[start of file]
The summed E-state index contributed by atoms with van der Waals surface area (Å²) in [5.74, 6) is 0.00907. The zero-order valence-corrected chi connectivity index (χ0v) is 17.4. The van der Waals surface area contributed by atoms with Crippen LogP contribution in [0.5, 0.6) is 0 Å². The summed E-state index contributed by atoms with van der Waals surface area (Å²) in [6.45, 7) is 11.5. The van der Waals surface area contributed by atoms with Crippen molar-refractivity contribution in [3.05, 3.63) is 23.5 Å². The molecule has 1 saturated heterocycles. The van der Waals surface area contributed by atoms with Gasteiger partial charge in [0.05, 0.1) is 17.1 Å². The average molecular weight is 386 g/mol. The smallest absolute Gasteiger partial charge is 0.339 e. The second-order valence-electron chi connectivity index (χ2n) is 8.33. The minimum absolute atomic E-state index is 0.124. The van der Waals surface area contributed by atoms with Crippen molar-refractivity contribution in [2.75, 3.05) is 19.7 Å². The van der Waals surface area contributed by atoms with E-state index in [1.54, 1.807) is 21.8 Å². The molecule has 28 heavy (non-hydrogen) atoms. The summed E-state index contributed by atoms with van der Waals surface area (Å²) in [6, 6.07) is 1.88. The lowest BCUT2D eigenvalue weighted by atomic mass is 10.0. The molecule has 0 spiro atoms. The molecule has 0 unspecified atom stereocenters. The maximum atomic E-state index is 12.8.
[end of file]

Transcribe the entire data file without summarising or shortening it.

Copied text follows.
The summed E-state index contributed by atoms with van der Waals surface area (Å²) in [5.74, 6) is 0.00907. The zero-order valence-corrected chi connectivity index (χ0v) is 17.4. The van der Waals surface area contributed by atoms with Crippen LogP contribution in [0.5, 0.6) is 0 Å². The summed E-state index contributed by atoms with van der Waals surface area (Å²) in [6.45, 7) is 11.5. The van der Waals surface area contributed by atoms with Crippen molar-refractivity contribution in [3.05, 3.63) is 23.5 Å². The molecule has 1 saturated heterocycles. The van der Waals surface area contributed by atoms with Gasteiger partial charge in [0.05, 0.1) is 17.1 Å². The average molecular weight is 386 g/mol. The smallest absolute Gasteiger partial charge is 0.339 e. The second-order valence-electron chi connectivity index (χ2n) is 8.33. The minimum absolute atomic E-state index is 0.124. The van der Waals surface area contributed by atoms with Crippen molar-refractivity contribution in [2.75, 3.05) is 19.7 Å². The van der Waals surface area contributed by atoms with E-state index in [1.54, 1.807) is 21.8 Å². The molecule has 28 heavy (non-hydrogen) atoms. The summed E-state index contributed by atoms with van der Waals surface area (Å²) in [6, 6.07) is 1.88. The lowest BCUT2D eigenvalue weighted by atomic mass is 10.0. The molecule has 0 spiro atoms. The molecule has 0 unspecified atom stereocenters. The maximum atomic E-state index is 12.8.